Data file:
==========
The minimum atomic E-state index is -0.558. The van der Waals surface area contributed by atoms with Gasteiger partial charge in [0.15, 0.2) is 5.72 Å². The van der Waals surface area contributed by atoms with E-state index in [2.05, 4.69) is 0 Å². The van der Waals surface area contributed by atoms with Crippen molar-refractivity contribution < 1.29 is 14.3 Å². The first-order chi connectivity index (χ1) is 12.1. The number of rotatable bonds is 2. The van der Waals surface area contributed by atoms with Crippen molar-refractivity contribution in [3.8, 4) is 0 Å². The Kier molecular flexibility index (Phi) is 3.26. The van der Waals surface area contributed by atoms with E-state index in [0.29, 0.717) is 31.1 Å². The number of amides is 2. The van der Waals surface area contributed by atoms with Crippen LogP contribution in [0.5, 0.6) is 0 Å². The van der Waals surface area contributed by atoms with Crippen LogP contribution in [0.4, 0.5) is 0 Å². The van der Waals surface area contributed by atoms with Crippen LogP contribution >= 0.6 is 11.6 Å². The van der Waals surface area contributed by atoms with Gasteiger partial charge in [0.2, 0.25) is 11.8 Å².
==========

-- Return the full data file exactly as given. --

The minimum atomic E-state index is -0.558. The van der Waals surface area contributed by atoms with Gasteiger partial charge in [0.15, 0.2) is 5.72 Å². The van der Waals surface area contributed by atoms with E-state index in [2.05, 4.69) is 0 Å². The van der Waals surface area contributed by atoms with Crippen molar-refractivity contribution < 1.29 is 14.3 Å². The first-order chi connectivity index (χ1) is 12.1. The number of rotatable bonds is 2. The van der Waals surface area contributed by atoms with Crippen molar-refractivity contribution in [3.8, 4) is 0 Å². The Kier molecular flexibility index (Phi) is 3.26. The van der Waals surface area contributed by atoms with E-state index in [0.29, 0.717) is 31.1 Å². The number of amides is 2. The van der Waals surface area contributed by atoms with Crippen LogP contribution in [0.5, 0.6) is 0 Å². The van der Waals surface area contributed by atoms with Crippen LogP contribution in [0.4, 0.5) is 0 Å². The van der Waals surface area contributed by atoms with Crippen LogP contribution >= 0.6 is 11.6 Å². The van der Waals surface area contributed by atoms with Gasteiger partial charge in [0.2, 0.25) is 11.8 Å².